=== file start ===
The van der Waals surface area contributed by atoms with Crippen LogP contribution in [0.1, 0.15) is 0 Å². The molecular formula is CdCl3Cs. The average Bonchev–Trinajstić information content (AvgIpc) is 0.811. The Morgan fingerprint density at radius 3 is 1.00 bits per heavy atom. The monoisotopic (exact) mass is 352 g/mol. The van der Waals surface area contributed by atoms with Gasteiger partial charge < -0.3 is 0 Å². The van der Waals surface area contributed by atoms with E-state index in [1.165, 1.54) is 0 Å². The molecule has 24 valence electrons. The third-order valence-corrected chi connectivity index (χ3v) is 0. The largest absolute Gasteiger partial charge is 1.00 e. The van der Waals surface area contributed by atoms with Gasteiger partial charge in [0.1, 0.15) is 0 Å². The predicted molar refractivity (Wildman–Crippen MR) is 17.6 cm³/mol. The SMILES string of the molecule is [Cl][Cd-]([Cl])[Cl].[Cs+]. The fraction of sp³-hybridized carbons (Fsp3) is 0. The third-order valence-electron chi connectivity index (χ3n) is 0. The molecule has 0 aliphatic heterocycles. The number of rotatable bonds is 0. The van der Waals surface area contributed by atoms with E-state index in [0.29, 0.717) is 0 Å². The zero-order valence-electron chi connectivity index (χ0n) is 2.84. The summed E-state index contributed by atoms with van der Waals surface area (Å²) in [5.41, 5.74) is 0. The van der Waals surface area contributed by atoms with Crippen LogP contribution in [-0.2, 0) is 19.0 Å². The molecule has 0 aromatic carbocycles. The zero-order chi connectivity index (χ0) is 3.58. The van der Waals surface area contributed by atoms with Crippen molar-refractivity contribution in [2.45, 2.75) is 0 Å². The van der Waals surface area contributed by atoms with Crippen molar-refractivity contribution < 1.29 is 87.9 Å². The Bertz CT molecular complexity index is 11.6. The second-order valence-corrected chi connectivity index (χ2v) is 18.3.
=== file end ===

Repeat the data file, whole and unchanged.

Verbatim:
The van der Waals surface area contributed by atoms with Crippen LogP contribution in [0.1, 0.15) is 0 Å². The molecular formula is CdCl3Cs. The average Bonchev–Trinajstić information content (AvgIpc) is 0.811. The Morgan fingerprint density at radius 3 is 1.00 bits per heavy atom. The monoisotopic (exact) mass is 352 g/mol. The van der Waals surface area contributed by atoms with Gasteiger partial charge < -0.3 is 0 Å². The van der Waals surface area contributed by atoms with E-state index in [1.165, 1.54) is 0 Å². The molecule has 24 valence electrons. The third-order valence-corrected chi connectivity index (χ3v) is 0. The largest absolute Gasteiger partial charge is 1.00 e. The van der Waals surface area contributed by atoms with Gasteiger partial charge in [0.1, 0.15) is 0 Å². The predicted molar refractivity (Wildman–Crippen MR) is 17.6 cm³/mol. The SMILES string of the molecule is [Cl][Cd-]([Cl])[Cl].[Cs+]. The fraction of sp³-hybridized carbons (Fsp3) is 0. The third-order valence-electron chi connectivity index (χ3n) is 0. The molecule has 0 aliphatic heterocycles. The number of rotatable bonds is 0. The van der Waals surface area contributed by atoms with E-state index in [0.29, 0.717) is 0 Å². The zero-order valence-electron chi connectivity index (χ0n) is 2.84. The summed E-state index contributed by atoms with van der Waals surface area (Å²) in [5.41, 5.74) is 0. The van der Waals surface area contributed by atoms with Crippen LogP contribution in [-0.2, 0) is 19.0 Å². The molecule has 0 aromatic carbocycles. The zero-order chi connectivity index (χ0) is 3.58. The van der Waals surface area contributed by atoms with Crippen molar-refractivity contribution in [2.45, 2.75) is 0 Å². The van der Waals surface area contributed by atoms with Crippen molar-refractivity contribution < 1.29 is 87.9 Å². The Bertz CT molecular complexity index is 11.6. The second-order valence-corrected chi connectivity index (χ2v) is 18.3.